Diocese of Miao rejoices at Mother Theresa’s Canonization – Dedicates its First Hospital to St. Mother Theresa of Kolkata
The Diocese of Miao, situated in the extreme north eastern corner of India, has planned to dedicate its first hospital to Bl. Mother Theresa of Kolkata.
“Mother Theresa and Mercy go hand in hand. We are very proud to say that the only place Mother Theresa visited is in our Diocese. After much difficulty, she visited Borduria village in Tirap District of Arunachal Pradesh on August 2, 1993”, says Bishop George Pallipparambil SDB of Miao Diocese. The Diocese of Miao is so blessed to join the celebration of the Canonization Bl. Mother Theresa by honouring her with this first hospital of the Diocese.
To mark this honour, a special statue of St. Mother Theresa of Kolkata will be installed at the entrance to the hospital. “Mother Theresa being the embodiment of Mercy, we would like to honour her with this hospital”, said Bishop George.
Explaining the reason why he started this hospital, Bishop George says that the Tribals living in the remote Changlang district of Arunachal Pradesh will not have to travel over a 100 km into neighbouring Assam for treatment as this medical facility will be a huge blessing for the people around Miao.
Being built by the Miao Catholic diocese, the two-storeyed hospital at Injan village will have around 25 beds to begin with.
“There is a lot of public demand for a hospital in the area as the nearest hospital is 120 km away in Assam’s Tinsukia. No other medical facility is functional nearby,” Bishop George said getting ready for the blessing of the hospital on 8 September, 2016.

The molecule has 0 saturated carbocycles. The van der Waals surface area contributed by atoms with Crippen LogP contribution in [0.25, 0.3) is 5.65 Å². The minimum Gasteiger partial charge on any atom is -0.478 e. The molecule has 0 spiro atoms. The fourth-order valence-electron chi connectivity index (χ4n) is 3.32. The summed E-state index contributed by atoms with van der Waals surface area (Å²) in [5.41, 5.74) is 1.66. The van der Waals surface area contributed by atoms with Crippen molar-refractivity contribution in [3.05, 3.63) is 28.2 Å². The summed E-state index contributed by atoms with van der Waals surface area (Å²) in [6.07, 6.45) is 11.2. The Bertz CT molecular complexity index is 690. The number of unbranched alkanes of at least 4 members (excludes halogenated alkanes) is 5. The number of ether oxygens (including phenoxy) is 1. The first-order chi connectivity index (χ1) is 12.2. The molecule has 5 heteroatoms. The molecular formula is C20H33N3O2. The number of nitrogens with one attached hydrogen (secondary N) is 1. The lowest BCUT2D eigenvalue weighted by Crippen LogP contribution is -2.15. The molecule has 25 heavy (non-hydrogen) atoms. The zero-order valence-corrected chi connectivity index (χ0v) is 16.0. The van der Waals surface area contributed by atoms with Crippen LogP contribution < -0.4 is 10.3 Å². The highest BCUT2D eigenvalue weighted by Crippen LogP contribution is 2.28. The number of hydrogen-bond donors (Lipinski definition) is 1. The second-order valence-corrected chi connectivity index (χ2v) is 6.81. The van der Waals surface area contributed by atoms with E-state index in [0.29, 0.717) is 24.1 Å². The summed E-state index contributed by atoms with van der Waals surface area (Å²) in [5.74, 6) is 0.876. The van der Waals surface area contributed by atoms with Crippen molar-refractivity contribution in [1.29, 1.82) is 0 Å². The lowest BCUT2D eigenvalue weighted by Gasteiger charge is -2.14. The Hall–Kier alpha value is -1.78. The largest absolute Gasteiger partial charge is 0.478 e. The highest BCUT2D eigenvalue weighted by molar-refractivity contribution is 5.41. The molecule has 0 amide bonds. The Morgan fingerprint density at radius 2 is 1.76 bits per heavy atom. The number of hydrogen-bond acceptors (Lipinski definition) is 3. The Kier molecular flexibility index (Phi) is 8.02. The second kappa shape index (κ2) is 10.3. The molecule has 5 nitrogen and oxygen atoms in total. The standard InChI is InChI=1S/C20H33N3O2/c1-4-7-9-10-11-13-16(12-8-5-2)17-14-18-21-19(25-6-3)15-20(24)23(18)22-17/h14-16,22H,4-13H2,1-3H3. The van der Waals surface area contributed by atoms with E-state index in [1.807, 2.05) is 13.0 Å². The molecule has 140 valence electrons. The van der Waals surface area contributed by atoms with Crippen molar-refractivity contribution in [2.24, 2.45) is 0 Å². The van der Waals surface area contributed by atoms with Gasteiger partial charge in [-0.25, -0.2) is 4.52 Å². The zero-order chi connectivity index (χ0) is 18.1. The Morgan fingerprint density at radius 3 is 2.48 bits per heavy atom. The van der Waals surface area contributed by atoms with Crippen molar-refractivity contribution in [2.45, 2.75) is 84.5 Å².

Even though the hospital is not complete, and a lot of works still remains to be done, the Diocese plans to get it functioning from September to make it coincide with the Canonization of Mother Theresa. The Salesian prelate said the building of the Krick and Bourry Hospital is ready and they are scouting for funds to buy equipments.
Once ready, the hospital will have very basic facility for treatment of diseases like TB, malaria and jaundice which are common in this part of the north-eastern state.
“People die there not due to some complicated health conditions but because of very ordinary diseases which are curable. Due to geographical distance, no medical attention is available to patients when they need it,” the Bishop said.
Besides nurses from Kerala, they will have two doctors to be available 24/7 at the facility.
The Catholic Church also has plans to start a training centre for nurses for availability of manpower.
Also on the cards is a volunteer programme for youngsters who will be trained as village health workers.
“Their task will be to identify the sick and bring him under medical supervision,” the Bishop said.